Scott Jackson

Scott Jackson grew up a country boy and as far as he’s concerned, he still is. He remains

Photo by Scott Jackson

connected to most of the 84 people he graduated high school with in a small community in the country. “We’ve all stuck together through the years,” he said.

Among his favorite childhood memories is the Ghost in the Graveyard game he and three of his best friends played after dark. He also enjoyed playing football in high school and did regular country-boy stuff when he wasn’t busy with school and farm work. He played the clarinet in high school band.

Scott was close to his mother growing up and into adulthood. She loved to roller skate and took Scott to a roller rink nearly every weekend. He can still hear her teasing him with, “If it was a snake it would have bit you!”

One thing he does not miss from his childhood is working on a dairy farm. “We milked a lot of cows,” he said. He split wood and did other farm chores for a close family friend and even as a lifelong country boy he has no interest in farming.

Photo by Scott Jackson

Scott grew up around big trucks and loved them. In high school he dreamed of graduating, getting out on his own and driving a big truck. He enjoys his work with HIT Trucking, Inc. and says he likes the new electronic logbook. “The only people who don’t like it are probably the ones cheating logbooks to begin with. The outlaw days are behind us.”



Jackson Trivia:

  • CB Handle:  Tumbleweed
  • Favorite things about driving:  “The prestige of it. I like driving, not being stuck in one place. I can’t stand to sit still. I’ve got rambling fever.”
  • Hobbies: Raising three kids.
  • Favorite Truck Stops:  Big M (not around anymore).
  • Favorite Thing AboutHIT, Inc.Family atmosphere.
  • Dream Job: Driving a big truck.
  • Favorite Holiday: Thanksgiving.
  • Best Advice: “Take your time. Be patient. Don’t get in any hurry.”
  • Favorite Band(s): Abba to ZZ Top
  • Favorite Song: In the Ghetto



Mark Hershley

markdogtruckMark Hershley grew up in Camden Point Missouri and spent much of his childhood on tractors and fire trucks, or pumping gas at his grandparent’s gas station. Not much has changed in that small town since Mark’s departure 25-or so years ago.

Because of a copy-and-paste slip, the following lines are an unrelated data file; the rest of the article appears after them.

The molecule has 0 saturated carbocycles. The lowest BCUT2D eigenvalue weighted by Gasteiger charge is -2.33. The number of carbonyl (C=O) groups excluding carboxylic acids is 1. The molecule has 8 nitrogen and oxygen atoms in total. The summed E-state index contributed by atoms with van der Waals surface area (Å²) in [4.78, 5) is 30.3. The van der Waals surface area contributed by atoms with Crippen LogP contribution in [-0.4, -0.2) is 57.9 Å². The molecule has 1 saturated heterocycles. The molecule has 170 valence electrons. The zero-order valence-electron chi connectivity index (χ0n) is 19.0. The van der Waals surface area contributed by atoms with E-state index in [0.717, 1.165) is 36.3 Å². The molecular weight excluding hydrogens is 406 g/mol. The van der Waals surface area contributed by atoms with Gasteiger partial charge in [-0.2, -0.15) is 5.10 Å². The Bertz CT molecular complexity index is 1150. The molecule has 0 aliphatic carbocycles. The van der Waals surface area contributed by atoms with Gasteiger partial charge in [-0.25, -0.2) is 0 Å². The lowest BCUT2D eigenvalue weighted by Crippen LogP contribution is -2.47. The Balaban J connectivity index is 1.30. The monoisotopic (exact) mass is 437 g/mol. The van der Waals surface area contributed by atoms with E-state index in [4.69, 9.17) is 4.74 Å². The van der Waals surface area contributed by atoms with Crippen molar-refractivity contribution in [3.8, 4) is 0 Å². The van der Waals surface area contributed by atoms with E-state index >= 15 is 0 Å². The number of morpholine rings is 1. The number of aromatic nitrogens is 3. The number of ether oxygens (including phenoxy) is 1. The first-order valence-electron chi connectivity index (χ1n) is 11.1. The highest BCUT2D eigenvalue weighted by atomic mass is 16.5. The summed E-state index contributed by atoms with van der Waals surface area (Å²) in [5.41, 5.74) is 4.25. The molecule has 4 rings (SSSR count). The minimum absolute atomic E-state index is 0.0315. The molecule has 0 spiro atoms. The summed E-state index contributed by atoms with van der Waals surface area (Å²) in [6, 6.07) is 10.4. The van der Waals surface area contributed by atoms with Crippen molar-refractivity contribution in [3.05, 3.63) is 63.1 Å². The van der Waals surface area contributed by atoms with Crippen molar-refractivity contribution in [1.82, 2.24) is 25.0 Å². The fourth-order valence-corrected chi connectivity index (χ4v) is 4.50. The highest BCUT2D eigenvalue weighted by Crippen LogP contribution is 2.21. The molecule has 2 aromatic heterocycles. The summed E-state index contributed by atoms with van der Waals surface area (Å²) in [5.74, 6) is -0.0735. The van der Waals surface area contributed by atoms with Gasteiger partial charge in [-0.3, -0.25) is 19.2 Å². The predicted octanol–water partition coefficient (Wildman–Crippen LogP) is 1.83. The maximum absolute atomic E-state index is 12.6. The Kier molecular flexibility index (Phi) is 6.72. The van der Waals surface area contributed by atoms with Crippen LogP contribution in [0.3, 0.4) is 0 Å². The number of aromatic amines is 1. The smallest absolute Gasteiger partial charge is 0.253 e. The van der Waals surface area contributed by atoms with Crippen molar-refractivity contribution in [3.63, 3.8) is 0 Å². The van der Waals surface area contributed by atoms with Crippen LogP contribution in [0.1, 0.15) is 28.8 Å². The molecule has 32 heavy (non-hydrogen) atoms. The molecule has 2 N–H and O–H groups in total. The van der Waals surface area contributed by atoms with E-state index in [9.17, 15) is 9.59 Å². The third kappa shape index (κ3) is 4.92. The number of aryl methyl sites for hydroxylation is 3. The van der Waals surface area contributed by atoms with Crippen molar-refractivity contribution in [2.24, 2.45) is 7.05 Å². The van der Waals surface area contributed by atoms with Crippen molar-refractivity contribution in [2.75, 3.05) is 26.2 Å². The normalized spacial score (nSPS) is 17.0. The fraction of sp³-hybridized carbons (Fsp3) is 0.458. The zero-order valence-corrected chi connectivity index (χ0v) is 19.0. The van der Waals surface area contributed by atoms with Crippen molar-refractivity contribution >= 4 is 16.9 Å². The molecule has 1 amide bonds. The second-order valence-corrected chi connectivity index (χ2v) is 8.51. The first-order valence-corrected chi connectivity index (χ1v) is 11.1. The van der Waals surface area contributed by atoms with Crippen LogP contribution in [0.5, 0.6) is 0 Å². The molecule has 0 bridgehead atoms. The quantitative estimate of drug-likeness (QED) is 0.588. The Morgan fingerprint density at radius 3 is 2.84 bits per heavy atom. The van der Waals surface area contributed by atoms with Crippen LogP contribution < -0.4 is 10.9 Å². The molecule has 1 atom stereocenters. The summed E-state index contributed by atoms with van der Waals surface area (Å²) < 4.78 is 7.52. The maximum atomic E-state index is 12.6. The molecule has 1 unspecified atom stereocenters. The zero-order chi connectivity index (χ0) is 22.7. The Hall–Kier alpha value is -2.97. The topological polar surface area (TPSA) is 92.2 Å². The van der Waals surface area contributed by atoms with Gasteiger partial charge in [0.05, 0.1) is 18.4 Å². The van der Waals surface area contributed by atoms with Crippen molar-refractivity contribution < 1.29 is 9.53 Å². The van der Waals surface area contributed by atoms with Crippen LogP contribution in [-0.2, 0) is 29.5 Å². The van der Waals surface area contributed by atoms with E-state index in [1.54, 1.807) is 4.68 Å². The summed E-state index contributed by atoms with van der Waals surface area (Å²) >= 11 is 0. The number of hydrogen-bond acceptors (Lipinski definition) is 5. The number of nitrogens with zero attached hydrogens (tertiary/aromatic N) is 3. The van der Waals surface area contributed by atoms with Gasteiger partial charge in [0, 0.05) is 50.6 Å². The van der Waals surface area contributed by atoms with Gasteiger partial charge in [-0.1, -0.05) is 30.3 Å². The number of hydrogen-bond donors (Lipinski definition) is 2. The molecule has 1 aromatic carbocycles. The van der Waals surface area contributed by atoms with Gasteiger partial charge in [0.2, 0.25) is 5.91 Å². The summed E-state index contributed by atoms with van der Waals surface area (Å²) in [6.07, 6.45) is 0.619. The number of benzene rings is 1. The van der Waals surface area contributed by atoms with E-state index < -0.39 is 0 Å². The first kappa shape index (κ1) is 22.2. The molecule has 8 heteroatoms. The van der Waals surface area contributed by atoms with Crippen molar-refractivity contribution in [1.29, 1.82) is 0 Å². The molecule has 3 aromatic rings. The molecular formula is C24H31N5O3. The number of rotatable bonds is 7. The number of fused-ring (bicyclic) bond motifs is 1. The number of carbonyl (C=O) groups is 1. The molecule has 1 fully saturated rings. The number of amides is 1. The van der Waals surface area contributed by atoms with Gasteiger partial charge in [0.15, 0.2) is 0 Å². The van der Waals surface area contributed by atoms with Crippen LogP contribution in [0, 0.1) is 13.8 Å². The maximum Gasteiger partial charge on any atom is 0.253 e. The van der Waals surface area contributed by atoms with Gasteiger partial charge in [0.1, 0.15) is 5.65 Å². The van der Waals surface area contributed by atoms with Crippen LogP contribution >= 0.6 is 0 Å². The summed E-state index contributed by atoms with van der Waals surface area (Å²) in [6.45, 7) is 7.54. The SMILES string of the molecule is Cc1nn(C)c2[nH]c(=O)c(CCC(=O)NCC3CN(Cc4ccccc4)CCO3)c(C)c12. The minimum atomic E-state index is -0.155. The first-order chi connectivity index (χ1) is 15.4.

The gas pumps are gone but the old station remains, filled with sentimental remnants of years gone by.  He spends occasional weekends patching its roof or nailing up loose gutters and his mom uses the station during winter storms, parking her car where Mark spent his teenage years changing flat tires and checking oil for customers.

Camden Point hasn’t gotten much bigger since Mark left and most folks there recognize him when he rolls into town to fix the gutters or tend to various chores at his mom’s home – just down the hill from the old station.  Mark grew up on what used to be called Baber Hill, his grandparent’s house and station at the top, his family home at the crest, fewer than 50 yards away.

Mark considers his childhood idyllic and he looks back fondly on memories of sitting with his grandfather and neighbors as they told stories and laughed, played cards, hauled hay, slaughtered hogs, and his all-time favorite way to spend any day, then and now, driving a tractor across many acres of crops.  His wife often teases him about growing up in Mayberry and it would come as no surprise to find at least one woman in Camden Point named Aunt Bee.  There was also a police officer at one time that might well have been named Barney, and who may or may not have given his wife at least one questionable speeding ticket in 1992, an event that still elicits some hostility in the Hershley home. From the wife, that is.  Mark remains mute on the subject.

Among his fondest memories are the twelve years he worked as a volunteer firefighter.

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Recent sunrise from Mark’s truck

He was promoted to captain shortly before his marriage and was pegged to be the next Chief of the Camden Point Fire Department until his personal version of Yoko Ono crushed that dream and lured him across the state line.